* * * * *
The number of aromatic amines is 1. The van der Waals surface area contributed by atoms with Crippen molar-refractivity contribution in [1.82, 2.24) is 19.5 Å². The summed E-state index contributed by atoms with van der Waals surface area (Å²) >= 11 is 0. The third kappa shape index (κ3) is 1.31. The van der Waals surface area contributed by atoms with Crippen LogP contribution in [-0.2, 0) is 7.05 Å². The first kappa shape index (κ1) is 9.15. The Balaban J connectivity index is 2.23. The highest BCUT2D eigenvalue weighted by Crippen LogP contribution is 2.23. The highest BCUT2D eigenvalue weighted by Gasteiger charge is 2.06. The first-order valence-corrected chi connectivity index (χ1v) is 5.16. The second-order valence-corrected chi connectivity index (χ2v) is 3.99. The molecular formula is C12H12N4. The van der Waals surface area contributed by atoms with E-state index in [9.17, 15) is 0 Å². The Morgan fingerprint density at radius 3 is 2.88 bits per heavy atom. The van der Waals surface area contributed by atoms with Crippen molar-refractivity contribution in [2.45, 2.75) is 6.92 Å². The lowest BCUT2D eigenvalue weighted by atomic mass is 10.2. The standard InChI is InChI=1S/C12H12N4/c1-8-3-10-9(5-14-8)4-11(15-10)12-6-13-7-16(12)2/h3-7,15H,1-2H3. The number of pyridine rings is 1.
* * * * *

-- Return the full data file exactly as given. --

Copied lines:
The number of aromatic amines is 1. The van der Waals surface area contributed by atoms with Crippen molar-refractivity contribution in [1.82, 2.24) is 19.5 Å². The summed E-state index contributed by atoms with van der Waals surface area (Å²) >= 11 is 0. The third kappa shape index (κ3) is 1.31. The van der Waals surface area contributed by atoms with Crippen LogP contribution in [-0.2, 0) is 7.05 Å². The first kappa shape index (κ1) is 9.15. The Balaban J connectivity index is 2.23. The highest BCUT2D eigenvalue weighted by Crippen LogP contribution is 2.23. The highest BCUT2D eigenvalue weighted by Gasteiger charge is 2.06. The first-order valence-corrected chi connectivity index (χ1v) is 5.16. The second-order valence-corrected chi connectivity index (χ2v) is 3.99. The molecular formula is C12H12N4. The van der Waals surface area contributed by atoms with E-state index in [9.17, 15) is 0 Å². The Morgan fingerprint density at radius 3 is 2.88 bits per heavy atom. The van der Waals surface area contributed by atoms with Crippen molar-refractivity contribution in [2.45, 2.75) is 6.92 Å². The lowest BCUT2D eigenvalue weighted by atomic mass is 10.2. The standard InChI is InChI=1S/C12H12N4/c1-8-3-10-9(5-14-8)4-11(15-10)12-6-13-7-16(12)2/h3-7,15H,1-2H3. The number of pyridine rings is 1.